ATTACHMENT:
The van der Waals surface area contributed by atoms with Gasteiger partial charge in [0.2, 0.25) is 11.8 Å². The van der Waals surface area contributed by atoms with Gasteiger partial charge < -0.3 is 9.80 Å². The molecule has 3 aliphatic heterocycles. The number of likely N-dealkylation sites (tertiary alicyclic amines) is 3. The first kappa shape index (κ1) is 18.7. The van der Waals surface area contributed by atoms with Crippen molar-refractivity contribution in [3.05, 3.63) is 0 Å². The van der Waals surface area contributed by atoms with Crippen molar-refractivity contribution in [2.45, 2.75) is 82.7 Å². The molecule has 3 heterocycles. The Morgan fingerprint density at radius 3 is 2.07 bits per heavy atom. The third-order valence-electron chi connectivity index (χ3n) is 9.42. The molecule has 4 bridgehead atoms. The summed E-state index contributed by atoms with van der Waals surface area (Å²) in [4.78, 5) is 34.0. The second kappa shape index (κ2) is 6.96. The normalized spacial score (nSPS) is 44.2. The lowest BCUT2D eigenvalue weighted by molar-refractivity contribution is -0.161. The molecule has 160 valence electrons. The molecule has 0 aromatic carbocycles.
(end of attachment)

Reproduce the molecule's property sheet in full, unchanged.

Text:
The van der Waals surface area contributed by atoms with Gasteiger partial charge in [0.2, 0.25) is 11.8 Å². The van der Waals surface area contributed by atoms with Gasteiger partial charge < -0.3 is 9.80 Å². The molecule has 3 aliphatic heterocycles. The number of likely N-dealkylation sites (tertiary alicyclic amines) is 3. The first kappa shape index (κ1) is 18.7. The van der Waals surface area contributed by atoms with Crippen molar-refractivity contribution in [3.05, 3.63) is 0 Å². The van der Waals surface area contributed by atoms with Crippen molar-refractivity contribution in [2.45, 2.75) is 82.7 Å². The molecule has 3 heterocycles. The Morgan fingerprint density at radius 3 is 2.07 bits per heavy atom. The third-order valence-electron chi connectivity index (χ3n) is 9.42. The molecule has 4 bridgehead atoms. The summed E-state index contributed by atoms with van der Waals surface area (Å²) in [4.78, 5) is 34.0. The second kappa shape index (κ2) is 6.96. The normalized spacial score (nSPS) is 44.2. The lowest BCUT2D eigenvalue weighted by molar-refractivity contribution is -0.161. The molecule has 160 valence electrons. The molecule has 0 aromatic carbocycles.